Graduate Scholar-in-Residence Program
The Graduate Scholar-in-Residence Program provides support for local PhD candidates conducting research in the humanities. Advanced PhD candidates are invited to apply; preference will be given to applicants whose dissertation projects are well advanced. Although the Newberry cannot offer remuneration to Graduate Scholars-in-Residence, participants have access to the Newberry during extended hours, personal research space, and opportunities to present work-in-progress to local scholarly communities. The experience of the Newberry’s fellows, staff, and readers is much enhanced by the contributions that Graduate Scholars-in-Residence make to the Newberry’s shared intellectual life each year.
Graduate Scholars-in-Residence at the Newberry are expected to be “in residence” at the Newberry at least 10 hours per week from September to May and participate in the Newberry’s community. Further, they are expected to participate in the Newberry Community through regular attendance of the Fellows’ Seminar (periodic Tuesdays at 4 pm), Fellows’ Lunch (weekly Thursdays at 12:30 pm) and Colloquium (weekly Wednesdays at 4 pm).
Applications for the program are accepted each year starting in the spring. The deadline for the 2020-21 academic year is July 1, 2020. Applicants will be notified of their status in July or early August.
Please read the application guidelines on this page carefully before submitting your application.
If you have any questions about the SlideRoom, application materials, or the Graduate Scholars-in-Residence program, please email firstname.lastname@example.org.
For more information about current participants and their projects, please visit Current Graduate Scholars-in-Residence.
- Applicants must submit all materials, including letters of recommendation, through the Newberry’s SlideRoom Applicant Portal: https://newberry.slideroom.com/. There is no cost to register for a SlideRoom account or to submit a Newberry Graduate Scholar-in-Residence application
Fellowship applicants are required to submit the following material:
- A project abstract of no more than 300 words (approximately 2000 characters) that communicates the significance of the project.
- A project description of no more than 1500 words. This document should address:
- In approximately 1000 words, the applicant’s project and its significance, referencing specific published scholarship in the field that will be influenced, revised, or supplanted by the proposed project.
- In approximately 500 words, the relevance of the Newberry’s collections to the applicant’s project, including key archival holdings, and an outline of the applicant’s plan of work.
- Please note that candidates’ need for and intensive use of the Newberry’s collections is a crucial factor in our consideration of applications. Thus, please be as specific as possible about the Newberry materials you would like to use. For information about the Newberry’s collection, see our Core Collections and consult the Online Catalog.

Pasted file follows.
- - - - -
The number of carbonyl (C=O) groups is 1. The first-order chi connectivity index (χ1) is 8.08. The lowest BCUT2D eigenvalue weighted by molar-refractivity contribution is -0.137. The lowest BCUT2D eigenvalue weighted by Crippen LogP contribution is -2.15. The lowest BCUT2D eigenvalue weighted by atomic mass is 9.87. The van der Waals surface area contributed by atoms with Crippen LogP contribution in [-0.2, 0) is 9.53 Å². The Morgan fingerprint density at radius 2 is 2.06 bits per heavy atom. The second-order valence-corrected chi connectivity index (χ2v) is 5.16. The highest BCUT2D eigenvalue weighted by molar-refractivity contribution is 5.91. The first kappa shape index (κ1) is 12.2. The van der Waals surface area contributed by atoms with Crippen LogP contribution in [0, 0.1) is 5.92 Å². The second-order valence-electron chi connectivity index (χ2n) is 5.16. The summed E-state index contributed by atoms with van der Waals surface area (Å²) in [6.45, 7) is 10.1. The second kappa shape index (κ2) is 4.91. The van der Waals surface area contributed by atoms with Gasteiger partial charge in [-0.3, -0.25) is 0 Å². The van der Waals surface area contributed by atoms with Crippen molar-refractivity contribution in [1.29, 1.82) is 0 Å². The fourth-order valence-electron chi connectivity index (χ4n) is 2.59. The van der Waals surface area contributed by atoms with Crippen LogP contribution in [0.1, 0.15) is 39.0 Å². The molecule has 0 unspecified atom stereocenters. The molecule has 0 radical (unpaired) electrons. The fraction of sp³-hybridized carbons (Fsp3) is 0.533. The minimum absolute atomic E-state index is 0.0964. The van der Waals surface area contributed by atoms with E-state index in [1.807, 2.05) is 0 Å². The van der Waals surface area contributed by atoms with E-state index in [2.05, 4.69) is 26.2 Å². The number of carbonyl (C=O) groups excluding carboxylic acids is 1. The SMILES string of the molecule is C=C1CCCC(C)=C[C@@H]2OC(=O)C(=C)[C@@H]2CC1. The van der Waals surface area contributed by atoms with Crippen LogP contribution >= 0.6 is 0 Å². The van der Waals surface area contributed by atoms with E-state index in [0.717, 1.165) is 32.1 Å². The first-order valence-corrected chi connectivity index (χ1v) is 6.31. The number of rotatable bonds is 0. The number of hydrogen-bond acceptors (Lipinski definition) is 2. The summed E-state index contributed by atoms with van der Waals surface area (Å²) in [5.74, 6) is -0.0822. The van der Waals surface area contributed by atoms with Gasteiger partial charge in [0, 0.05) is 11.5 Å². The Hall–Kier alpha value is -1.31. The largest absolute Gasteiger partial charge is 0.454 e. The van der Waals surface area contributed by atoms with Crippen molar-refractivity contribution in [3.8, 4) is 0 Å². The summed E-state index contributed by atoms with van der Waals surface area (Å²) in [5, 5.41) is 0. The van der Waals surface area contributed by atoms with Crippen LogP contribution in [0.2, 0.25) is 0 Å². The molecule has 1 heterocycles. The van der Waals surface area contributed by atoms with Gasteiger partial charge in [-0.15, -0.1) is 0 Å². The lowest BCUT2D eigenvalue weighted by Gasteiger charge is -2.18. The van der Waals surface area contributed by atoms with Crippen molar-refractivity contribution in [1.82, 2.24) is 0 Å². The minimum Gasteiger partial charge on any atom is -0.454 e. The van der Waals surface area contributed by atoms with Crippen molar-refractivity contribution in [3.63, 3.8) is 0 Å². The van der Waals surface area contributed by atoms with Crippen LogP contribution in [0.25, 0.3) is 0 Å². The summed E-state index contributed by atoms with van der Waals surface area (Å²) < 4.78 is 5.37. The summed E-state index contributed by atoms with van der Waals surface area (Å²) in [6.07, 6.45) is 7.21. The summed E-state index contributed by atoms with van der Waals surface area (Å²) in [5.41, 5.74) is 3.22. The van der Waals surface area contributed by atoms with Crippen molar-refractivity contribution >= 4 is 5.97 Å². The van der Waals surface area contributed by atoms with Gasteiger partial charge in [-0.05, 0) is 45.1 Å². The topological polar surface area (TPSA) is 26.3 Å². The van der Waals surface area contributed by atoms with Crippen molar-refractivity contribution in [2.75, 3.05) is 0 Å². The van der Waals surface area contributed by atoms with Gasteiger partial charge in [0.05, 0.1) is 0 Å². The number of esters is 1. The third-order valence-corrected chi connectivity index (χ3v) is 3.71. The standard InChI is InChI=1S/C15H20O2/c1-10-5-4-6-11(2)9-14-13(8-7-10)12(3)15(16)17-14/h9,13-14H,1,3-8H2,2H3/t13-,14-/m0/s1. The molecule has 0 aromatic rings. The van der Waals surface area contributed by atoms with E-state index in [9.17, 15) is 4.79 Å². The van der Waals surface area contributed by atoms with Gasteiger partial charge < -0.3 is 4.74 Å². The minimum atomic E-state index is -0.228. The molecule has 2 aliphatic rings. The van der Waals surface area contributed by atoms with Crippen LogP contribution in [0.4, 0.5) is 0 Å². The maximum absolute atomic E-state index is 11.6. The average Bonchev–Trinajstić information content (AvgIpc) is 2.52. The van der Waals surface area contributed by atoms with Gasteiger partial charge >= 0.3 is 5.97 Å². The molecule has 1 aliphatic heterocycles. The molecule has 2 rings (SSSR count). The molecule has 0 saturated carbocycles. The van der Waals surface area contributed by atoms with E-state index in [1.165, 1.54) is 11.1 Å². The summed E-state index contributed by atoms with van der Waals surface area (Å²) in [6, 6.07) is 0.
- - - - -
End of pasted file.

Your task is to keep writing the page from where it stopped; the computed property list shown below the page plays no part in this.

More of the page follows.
- Please describe any other ways that being in residence at the Newberry will help advance your dissertation.
- Bibliographies and works cited pages are not required. Applicants who wish to include such material should limit it to one page at the end of their project description.
- A current Curriculum Vitae (CV) of no more than 5 pages. Please use the following commonly accepted terms to describe any forthcoming publications:
- “in progress” - not yet completed or submitted
- “submitted” - currently under review at a journal or press
- “accepted” - contracted for publication; currently under revision
- “in press” - in the hands of a copy editor, typesetter, or printer
- Two letter(s) of recommendation, in English, that speak to the scholarly contribution of the proposed project, the value of a Newberry residency to the applicant, and the qualifications of the applicant.
- Additional Information about Letters of Reference:
- Graduate Scholar-in-Residence applicants must have their dissertation advisor submit one of their letters of reference.
- Each letter should speak to the proposed project, the value to the applicant of a residency at the Newberry as well as to the qualifications of the applicant. Letters that speak to the applicant’s project in specific terms are more effective than general letters from a dossier.
- The Newberry prefers to receive letters on institutional letterhead, with a signature (either electronic or manual).
- The letters must be written in English.
- References can submit their letters before the applicant has submitted their application.
- Additional Information about Letters of Reference:
- Applications will be submitted electronically using SlideRoom, the Newberry’s online submission system. Basic applicant information and the project abstract must be typed or copied directly into a form in SlideRoom. The project description and curriculum vitae will be uploaded directly into SlideRoom via PDF or Microsoft Word files (.doc and .docx). For more information on SlideRoom, see Submit Application.
- At this time, the Newberry will not accept applications which include any materials in excess of the required materials. Excessive materials include, but are not limited to:
- Images (either embedded or in appendices)
- Abstract or project description exceeding the word limit
- Appendices/bibliography exceeding the word limit
- CVs longer than the five-page limit
- Personal cover letter
- Audio-visual materials
- More than two letters of reference